Tales of the launderette. 

Visiting the launderette has become a weekly chore since living in a van.

I personally quite enjoy this job, especially when we are travelling in Europe. I love the clean smell of laundry. The warmth a launderette offers when it is bitterly cold outside.

For some reason European countries understand the need for clean working launderettes.

Some of the highlights from European countries include:

All machines (washers and dryers) working and clean.

A selection of different sized machines.

Piped in music.

Free WiFi.

Snacks and drinks for sale.

Toilet facilities.

Laundry baskets.

Laundry baskets on wheels.

Folding area.

Change Machine.


Sometimes if the launderette is in the middle of the town then parking the van can be tricky. Often I will just park up and walk carrying the laundry. 

Often I have found a small launderette on the side of the road or in a petrol station where parking is super easy. Also residential areas will often have a launderette as the owners live above the premises, they sometimes have designated parking outside. 

If I am in the middle of a town I will often put the wash on and then take the opportunity to have a quick mooch around.

When I visited a launderette in Hanover, Germany I became very confused, after putting my washing and powder in I couldn’t find a slot for the coins. After a short time I realised that there was a large separate console, I had to find a number on my 

machine and then the same number on the console and put my money in.

I could talk about how great European launderettes are all day. When it comes to the UK though, it feels like a different story.

I can’t help thinking that the use of launderettes is looked down on in British culture. 

I often meet people in launderettes brandishing a large duvet exclaiming that they only visit such a place once a year with a 

“How exactly does this work? Oh I need coins!” 

Often I am forced to listen to a monologue about how their washing machine is broken, they seem embarrassed to be there.

Then there are the people who only use the dryers. I made one woman incredibly angry when I removed her stuff from the dryer as it had finished, I needed to dry my clothes and she was nowhere to be seen (controversial I know).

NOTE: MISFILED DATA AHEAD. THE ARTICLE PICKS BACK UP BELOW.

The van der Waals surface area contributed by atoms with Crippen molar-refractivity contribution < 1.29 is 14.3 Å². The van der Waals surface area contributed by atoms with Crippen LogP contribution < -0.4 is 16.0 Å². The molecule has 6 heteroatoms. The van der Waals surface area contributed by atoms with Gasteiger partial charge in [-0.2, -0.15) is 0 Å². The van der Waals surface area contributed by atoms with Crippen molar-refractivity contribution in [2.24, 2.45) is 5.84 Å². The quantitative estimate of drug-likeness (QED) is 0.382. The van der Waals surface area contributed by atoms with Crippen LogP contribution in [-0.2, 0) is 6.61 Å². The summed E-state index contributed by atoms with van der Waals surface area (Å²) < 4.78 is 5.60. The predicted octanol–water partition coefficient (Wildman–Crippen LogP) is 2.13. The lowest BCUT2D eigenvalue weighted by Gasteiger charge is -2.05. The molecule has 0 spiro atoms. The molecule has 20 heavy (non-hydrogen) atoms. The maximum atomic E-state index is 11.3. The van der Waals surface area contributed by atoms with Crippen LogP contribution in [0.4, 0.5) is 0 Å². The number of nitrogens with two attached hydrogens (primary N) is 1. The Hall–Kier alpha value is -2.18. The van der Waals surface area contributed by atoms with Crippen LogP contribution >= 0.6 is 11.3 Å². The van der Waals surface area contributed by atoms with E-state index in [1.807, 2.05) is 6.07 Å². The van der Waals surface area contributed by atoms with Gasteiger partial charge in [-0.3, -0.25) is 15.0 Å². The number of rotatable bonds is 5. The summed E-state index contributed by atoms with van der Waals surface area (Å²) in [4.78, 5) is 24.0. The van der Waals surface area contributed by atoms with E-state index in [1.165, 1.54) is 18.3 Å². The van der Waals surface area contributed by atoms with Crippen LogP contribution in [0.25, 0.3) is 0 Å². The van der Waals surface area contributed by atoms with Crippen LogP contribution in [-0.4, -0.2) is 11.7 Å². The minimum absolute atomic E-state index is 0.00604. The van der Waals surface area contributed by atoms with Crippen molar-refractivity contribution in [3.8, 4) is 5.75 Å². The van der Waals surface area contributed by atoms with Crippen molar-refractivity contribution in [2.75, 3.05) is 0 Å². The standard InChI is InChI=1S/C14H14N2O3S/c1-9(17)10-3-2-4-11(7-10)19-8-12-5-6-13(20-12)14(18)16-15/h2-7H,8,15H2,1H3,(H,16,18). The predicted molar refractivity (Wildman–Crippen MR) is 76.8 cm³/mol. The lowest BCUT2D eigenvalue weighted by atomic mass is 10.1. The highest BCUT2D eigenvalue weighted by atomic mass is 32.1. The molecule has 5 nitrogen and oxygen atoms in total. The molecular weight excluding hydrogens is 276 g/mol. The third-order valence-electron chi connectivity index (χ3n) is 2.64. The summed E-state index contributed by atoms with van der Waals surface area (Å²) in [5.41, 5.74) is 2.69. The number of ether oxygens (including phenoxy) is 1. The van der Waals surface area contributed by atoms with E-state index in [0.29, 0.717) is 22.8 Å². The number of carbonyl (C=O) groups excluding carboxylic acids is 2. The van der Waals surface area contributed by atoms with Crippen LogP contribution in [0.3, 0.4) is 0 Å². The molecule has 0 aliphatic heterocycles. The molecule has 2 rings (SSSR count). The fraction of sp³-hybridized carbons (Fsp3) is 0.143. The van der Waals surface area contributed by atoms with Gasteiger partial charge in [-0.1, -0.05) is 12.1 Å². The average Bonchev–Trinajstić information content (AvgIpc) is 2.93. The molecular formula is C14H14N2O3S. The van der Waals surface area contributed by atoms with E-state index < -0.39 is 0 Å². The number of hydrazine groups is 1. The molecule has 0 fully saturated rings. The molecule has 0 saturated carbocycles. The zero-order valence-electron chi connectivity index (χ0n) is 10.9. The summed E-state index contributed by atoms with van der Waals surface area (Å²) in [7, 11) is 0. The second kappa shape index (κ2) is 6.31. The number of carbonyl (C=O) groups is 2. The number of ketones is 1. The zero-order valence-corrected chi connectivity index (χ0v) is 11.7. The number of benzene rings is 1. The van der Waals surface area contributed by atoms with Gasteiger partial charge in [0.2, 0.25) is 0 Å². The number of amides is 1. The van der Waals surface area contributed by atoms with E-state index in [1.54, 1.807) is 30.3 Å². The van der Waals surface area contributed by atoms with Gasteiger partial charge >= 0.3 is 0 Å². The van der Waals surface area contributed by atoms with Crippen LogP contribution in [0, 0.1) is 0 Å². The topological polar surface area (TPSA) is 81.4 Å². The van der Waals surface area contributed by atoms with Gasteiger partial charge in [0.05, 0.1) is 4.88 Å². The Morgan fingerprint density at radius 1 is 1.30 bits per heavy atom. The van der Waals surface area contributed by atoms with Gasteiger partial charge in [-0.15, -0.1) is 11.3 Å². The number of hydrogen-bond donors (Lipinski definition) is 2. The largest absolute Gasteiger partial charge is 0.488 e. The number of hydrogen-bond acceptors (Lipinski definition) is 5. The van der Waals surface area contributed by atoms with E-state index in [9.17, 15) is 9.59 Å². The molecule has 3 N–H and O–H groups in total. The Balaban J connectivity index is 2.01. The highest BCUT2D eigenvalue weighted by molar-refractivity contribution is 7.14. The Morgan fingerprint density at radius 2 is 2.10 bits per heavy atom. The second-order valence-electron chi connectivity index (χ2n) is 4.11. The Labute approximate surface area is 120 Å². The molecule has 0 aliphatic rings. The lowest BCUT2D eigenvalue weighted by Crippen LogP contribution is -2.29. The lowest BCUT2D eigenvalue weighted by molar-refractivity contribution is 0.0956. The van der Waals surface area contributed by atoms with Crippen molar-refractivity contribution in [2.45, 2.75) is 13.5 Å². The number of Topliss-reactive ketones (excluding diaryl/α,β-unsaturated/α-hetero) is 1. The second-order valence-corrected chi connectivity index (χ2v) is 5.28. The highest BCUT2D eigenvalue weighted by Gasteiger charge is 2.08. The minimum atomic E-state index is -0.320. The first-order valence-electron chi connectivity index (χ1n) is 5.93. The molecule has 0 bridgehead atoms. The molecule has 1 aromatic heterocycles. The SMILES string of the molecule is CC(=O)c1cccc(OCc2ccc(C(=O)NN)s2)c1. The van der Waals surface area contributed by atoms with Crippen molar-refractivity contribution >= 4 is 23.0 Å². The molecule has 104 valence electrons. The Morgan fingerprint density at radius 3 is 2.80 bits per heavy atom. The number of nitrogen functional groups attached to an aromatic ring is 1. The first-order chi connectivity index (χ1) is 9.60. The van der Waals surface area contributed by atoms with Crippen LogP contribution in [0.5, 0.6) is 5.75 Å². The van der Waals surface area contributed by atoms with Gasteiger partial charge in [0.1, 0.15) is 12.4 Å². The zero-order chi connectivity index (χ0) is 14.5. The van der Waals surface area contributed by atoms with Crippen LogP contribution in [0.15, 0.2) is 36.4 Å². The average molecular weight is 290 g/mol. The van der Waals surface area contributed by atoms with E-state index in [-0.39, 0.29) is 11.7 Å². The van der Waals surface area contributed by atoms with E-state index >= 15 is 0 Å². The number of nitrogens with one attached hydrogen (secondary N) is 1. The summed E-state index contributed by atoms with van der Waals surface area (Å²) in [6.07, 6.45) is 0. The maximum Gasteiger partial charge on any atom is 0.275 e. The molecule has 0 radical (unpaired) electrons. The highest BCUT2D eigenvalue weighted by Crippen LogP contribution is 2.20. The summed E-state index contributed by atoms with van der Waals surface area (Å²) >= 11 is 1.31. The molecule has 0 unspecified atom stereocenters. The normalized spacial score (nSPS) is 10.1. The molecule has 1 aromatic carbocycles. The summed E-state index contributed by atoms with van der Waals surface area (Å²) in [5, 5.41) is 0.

I have helped many people work machines, explained the need for coins and how many and yes you have to put your own powder in, would you like some of mine?

I must have the look of someone who understands the system as I was asked by two burly men in Belgium to explain the whole process. We didn’t have a language in common so there was a lot of pointing and acting. It was enjoyable.

The standard of UK launderettes seems low, they mostly seem to be dated, in need of repair and slightly grubby. Often there is no change machine and the chairs are dirty. It’s a shame and disappointing. 

There are a few hidden gems of course, including 

The Laundry Room, Totnes, Devon

Monarch Laundry, Yeovil, Somerset

Harbour Road Launderette, Barry, Wales.

The Washing Well, Glastonbury, Somerset.

I must say though, I have met the most interesting people in launderettes. 

There must be something about sharing the routine of washing and drying our most intimate items that makes people want to talk and share.

I have met artists, travellers, the recently bereaved, young mothers and older couples.

Some of the best conversations I have ever had have been in the warmth of a launderette sitting with our backs to the dryers sharing and swapping stories.

The alternatives to the launderette are to use friends and families facilities or to book a campsite for a night.  

The campsite idea is a good one as not only do you get a night on level ground in a safe place but you can also have a shower, drop your black and grey water, fill up with fresh water and possibly socialise with some like minded people. It’s a win-win for a small price.

I will continue to have my love affair with the launderette. If you see me, say hi, we can put the world to rights while we fold our smalls.

If you like this article then you may also like:

The Toilet Dilemma.